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Perils of the Sea

Winslow Homer American

Not on view

During his time at Cullercoats, Homer captured the rhythm of daily life in the village. He often located his paintings at the harbor and along the water’s edge, where the community awaited the return of fishermen from their labor on the harsh North Sea. In these works, Homer celebrated the rugged fortitude of the "fishwives," whom he depicted with a new monumentality, possibly inspired by the Greek sculpture and other European art he had seen in London. Here, he focused on two women to convey the distress caused by the unpredictable whims of nature. From the shore, they scan the horizon for their absent loved ones and anticipate their uncertain return with an anxiety echoed by the dim skies and turbulent waves.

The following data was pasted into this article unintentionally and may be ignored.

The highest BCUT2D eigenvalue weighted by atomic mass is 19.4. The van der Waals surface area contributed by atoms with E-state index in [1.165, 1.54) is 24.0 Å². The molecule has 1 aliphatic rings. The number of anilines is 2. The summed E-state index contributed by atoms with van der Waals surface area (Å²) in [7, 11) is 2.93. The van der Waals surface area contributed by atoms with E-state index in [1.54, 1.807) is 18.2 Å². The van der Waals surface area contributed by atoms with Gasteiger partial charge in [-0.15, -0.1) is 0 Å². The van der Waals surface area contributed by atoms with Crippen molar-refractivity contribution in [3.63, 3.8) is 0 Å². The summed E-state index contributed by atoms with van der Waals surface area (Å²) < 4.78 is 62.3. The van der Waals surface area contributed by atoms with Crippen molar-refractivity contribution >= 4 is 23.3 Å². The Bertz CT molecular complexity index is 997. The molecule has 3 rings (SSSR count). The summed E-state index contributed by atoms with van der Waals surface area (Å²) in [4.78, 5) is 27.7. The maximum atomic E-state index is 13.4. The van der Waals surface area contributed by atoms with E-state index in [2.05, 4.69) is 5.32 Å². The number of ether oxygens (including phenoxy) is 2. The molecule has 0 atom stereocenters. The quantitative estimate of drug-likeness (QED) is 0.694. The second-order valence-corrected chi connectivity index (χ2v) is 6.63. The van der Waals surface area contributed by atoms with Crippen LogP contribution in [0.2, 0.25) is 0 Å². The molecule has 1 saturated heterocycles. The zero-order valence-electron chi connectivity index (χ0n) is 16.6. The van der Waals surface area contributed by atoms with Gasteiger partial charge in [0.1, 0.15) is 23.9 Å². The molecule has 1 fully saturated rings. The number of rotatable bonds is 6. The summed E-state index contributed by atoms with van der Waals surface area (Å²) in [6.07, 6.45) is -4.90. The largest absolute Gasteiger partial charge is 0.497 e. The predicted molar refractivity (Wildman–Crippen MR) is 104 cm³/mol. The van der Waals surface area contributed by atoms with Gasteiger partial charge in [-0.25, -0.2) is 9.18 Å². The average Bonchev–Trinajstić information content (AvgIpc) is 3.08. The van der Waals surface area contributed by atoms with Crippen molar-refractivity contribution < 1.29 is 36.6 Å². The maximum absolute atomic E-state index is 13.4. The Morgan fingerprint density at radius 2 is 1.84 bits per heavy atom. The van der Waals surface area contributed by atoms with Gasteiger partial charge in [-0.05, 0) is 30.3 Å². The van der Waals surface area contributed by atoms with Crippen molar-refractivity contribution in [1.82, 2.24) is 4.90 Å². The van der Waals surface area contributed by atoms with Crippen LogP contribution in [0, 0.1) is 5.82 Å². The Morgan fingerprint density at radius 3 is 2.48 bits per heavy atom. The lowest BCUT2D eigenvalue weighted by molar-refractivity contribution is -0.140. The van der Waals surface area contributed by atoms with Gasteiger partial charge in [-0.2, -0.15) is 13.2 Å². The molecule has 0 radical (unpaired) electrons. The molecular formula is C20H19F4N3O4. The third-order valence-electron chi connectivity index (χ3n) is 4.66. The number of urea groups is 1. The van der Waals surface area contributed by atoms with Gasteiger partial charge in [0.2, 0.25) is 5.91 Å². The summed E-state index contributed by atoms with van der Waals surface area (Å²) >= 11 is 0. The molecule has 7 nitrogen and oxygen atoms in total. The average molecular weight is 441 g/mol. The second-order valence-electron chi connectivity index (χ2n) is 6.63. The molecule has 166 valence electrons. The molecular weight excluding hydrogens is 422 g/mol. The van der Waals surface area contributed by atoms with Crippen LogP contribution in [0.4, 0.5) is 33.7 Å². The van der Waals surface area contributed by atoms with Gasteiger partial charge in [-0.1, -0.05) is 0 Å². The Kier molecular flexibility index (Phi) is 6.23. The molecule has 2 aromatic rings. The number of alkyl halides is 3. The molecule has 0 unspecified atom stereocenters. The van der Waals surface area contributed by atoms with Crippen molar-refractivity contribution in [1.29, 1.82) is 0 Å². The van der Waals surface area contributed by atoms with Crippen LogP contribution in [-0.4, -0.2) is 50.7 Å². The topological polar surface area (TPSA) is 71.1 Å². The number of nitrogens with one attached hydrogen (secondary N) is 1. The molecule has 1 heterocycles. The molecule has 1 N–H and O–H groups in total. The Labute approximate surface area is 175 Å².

Perils of the Sea, Winslow Homer (American, Boston, Massachusetts 1836–1910 Prouts Neck, Maine), Watercolor and graphite on wove paper, American

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